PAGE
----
Cast your bread on the surface of the waters, for you will find it after many days.
2 Divide your portion to seven, or even to eight, for you do not know what misfortune may occur on the earth.
With more money coming in, you will have the opportunity to make large purchases.
Question is, how do you decide on what to purchase first?
Let’s assume of course that you will save the money for the expense and will not use debt.
How then do we agree with our spouse on a priority order on the purchases?
Invariably, you will have different ideas on what to buy.
One of you may want to save the money for a nice vacation while the other person wants to beef up the emergency reserve a little more.
Or one of you wants to do a home remodeling project that has been put off for a while, and the other person wants to buy a full entertainment system.
Here is an approach my wife and I use to come to an agreement about large purchases.
As you look at shared goals for this year, this might help you as well:
When you are married, the only way to win with your money is to work together with your spouse.
Healthy finances lead to healthy marriages.
If you are not working with each other you are working against each other.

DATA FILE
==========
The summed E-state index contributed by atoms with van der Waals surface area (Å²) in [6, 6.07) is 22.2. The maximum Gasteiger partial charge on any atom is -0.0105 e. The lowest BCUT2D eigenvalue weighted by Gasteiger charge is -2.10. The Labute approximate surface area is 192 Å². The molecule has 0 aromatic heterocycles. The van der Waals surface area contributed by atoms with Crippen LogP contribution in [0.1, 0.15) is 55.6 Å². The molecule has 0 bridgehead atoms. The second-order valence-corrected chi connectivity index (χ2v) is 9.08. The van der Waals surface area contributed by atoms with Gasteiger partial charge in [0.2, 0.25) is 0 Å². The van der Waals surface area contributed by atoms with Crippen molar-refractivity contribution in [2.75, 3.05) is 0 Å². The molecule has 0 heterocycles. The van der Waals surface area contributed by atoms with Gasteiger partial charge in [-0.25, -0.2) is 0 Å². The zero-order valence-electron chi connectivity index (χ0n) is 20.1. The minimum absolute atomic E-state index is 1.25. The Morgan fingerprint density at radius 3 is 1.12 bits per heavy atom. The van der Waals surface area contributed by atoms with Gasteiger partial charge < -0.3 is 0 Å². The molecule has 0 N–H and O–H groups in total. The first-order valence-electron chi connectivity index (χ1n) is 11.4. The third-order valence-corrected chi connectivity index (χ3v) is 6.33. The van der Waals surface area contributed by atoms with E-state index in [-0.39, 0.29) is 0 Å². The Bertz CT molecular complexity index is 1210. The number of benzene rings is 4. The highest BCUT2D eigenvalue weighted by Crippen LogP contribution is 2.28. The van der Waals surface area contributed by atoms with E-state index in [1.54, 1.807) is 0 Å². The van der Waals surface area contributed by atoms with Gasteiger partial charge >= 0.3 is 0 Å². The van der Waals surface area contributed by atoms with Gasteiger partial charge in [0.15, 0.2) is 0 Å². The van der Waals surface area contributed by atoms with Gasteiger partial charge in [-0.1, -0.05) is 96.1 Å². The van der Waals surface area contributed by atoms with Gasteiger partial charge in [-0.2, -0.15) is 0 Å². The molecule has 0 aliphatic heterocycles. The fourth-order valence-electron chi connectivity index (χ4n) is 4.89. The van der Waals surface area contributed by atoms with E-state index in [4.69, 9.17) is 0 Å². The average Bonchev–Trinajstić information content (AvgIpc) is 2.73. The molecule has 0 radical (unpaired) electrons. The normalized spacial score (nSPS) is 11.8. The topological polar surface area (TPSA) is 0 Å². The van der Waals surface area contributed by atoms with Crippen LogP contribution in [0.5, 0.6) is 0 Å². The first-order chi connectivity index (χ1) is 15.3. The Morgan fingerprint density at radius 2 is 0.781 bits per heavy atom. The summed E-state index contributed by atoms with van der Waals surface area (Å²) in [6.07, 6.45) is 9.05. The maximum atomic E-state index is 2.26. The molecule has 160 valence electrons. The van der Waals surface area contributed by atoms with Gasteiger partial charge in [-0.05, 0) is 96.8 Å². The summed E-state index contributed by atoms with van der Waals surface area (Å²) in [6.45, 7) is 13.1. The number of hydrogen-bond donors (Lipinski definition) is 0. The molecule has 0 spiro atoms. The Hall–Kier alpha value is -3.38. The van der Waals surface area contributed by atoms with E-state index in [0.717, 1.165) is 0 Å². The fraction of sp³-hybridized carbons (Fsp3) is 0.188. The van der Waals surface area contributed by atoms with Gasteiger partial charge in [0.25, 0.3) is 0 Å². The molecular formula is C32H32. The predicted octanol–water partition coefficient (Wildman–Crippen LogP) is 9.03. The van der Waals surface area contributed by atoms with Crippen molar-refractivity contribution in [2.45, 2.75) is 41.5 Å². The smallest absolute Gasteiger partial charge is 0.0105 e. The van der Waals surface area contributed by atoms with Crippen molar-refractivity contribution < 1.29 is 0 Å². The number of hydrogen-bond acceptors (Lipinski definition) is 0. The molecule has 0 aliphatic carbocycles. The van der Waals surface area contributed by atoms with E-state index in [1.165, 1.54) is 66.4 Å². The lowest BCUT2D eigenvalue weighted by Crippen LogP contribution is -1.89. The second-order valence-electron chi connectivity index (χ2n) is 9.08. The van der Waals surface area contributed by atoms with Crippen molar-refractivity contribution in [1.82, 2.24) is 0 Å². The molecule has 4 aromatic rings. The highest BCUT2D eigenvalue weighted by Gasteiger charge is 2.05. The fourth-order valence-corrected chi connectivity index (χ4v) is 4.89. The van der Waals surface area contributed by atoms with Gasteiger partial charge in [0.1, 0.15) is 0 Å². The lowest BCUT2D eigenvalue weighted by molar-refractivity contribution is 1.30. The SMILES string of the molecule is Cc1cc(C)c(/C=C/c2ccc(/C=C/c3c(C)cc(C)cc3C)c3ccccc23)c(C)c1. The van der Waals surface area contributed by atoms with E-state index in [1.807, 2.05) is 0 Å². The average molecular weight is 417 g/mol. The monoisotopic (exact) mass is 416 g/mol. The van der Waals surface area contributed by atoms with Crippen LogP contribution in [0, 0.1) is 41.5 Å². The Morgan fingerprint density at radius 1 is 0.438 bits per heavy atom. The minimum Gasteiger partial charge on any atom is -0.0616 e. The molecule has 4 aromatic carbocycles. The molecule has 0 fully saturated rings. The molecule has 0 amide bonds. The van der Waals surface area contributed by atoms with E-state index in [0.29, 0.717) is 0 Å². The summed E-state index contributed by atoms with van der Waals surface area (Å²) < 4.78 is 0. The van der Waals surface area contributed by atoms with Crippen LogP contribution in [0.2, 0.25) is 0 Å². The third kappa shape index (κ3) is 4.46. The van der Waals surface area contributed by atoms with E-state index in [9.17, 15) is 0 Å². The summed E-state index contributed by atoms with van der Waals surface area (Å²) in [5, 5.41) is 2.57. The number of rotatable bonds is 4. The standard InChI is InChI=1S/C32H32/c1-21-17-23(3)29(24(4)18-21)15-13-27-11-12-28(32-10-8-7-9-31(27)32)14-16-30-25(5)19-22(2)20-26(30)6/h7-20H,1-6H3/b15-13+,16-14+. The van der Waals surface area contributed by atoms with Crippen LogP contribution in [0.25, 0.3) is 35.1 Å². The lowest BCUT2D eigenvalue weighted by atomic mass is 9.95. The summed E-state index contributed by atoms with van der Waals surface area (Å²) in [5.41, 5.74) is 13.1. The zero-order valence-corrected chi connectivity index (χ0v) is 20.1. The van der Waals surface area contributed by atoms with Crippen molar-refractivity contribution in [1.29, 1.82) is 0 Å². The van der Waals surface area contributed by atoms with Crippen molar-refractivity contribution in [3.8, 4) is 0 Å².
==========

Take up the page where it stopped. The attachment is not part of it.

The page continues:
Try this method and let me know how it goes!
Do you enjoy road trips? It is one of my favorite ways to go on vacation, and at least once a year my wife and I take such a trip.
To avoid the strain on our own vehicles, we usually rent a car. For a long road trip, one of the must-have features for that car is of course cruise control, which allows me to set the speed at a fixed amount.
On those long portions of the trip, it is nice to put something on “automatic” and out of your mind.
In some instances, putting some elements of your finances on cruise control or “automatic” can be a good thing.
For example, if you are working on developing your savings habits, it might be a good idea to setup an auto-draft from your checking account to your savings account each month.
Or, if you want to make sure you are consistently saving for retirement or college expenses, an automatic transaction to your investment account would be a good option.
However, putting things on “cruise control” with your finances could also present a problem. That recently happened to me with our home insurance policy.